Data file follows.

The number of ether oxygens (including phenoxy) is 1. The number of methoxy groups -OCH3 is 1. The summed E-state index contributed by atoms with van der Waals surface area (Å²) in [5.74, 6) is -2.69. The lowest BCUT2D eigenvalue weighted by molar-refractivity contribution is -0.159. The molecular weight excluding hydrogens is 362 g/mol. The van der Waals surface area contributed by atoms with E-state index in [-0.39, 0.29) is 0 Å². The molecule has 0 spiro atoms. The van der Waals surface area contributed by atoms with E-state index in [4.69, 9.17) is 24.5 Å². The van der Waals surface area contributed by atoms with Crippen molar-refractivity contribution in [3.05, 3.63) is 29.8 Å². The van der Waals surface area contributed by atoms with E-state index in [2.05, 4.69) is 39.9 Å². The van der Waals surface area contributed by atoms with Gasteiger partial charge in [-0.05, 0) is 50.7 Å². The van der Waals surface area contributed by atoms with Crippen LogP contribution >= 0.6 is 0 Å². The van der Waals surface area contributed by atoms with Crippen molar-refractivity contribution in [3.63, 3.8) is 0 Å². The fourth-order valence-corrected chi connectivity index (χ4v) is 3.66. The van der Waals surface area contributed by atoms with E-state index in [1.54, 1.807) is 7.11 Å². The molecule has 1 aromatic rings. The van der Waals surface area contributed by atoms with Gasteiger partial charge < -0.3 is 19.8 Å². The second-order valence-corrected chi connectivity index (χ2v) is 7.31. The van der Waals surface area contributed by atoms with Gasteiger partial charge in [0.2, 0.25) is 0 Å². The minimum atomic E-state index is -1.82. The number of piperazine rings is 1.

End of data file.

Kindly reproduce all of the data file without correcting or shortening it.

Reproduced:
The number of ether oxygens (including phenoxy) is 1. The number of methoxy groups -OCH3 is 1. The summed E-state index contributed by atoms with van der Waals surface area (Å²) in [5.74, 6) is -2.69. The lowest BCUT2D eigenvalue weighted by molar-refractivity contribution is -0.159. The molecular weight excluding hydrogens is 362 g/mol. The van der Waals surface area contributed by atoms with E-state index in [-0.39, 0.29) is 0 Å². The molecule has 0 spiro atoms. The van der Waals surface area contributed by atoms with E-state index in [4.69, 9.17) is 24.5 Å². The van der Waals surface area contributed by atoms with Crippen molar-refractivity contribution in [3.05, 3.63) is 29.8 Å². The van der Waals surface area contributed by atoms with E-state index in [2.05, 4.69) is 39.9 Å². The van der Waals surface area contributed by atoms with Gasteiger partial charge in [-0.05, 0) is 50.7 Å². The van der Waals surface area contributed by atoms with Crippen LogP contribution >= 0.6 is 0 Å². The van der Waals surface area contributed by atoms with Crippen molar-refractivity contribution in [3.63, 3.8) is 0 Å². The fourth-order valence-corrected chi connectivity index (χ4v) is 3.66. The van der Waals surface area contributed by atoms with E-state index in [1.54, 1.807) is 7.11 Å². The molecule has 1 aromatic rings. The van der Waals surface area contributed by atoms with Gasteiger partial charge < -0.3 is 19.8 Å². The second-order valence-corrected chi connectivity index (χ2v) is 7.31. The van der Waals surface area contributed by atoms with Gasteiger partial charge in [0.2, 0.25) is 0 Å². The minimum atomic E-state index is -1.82. The number of piperazine rings is 1.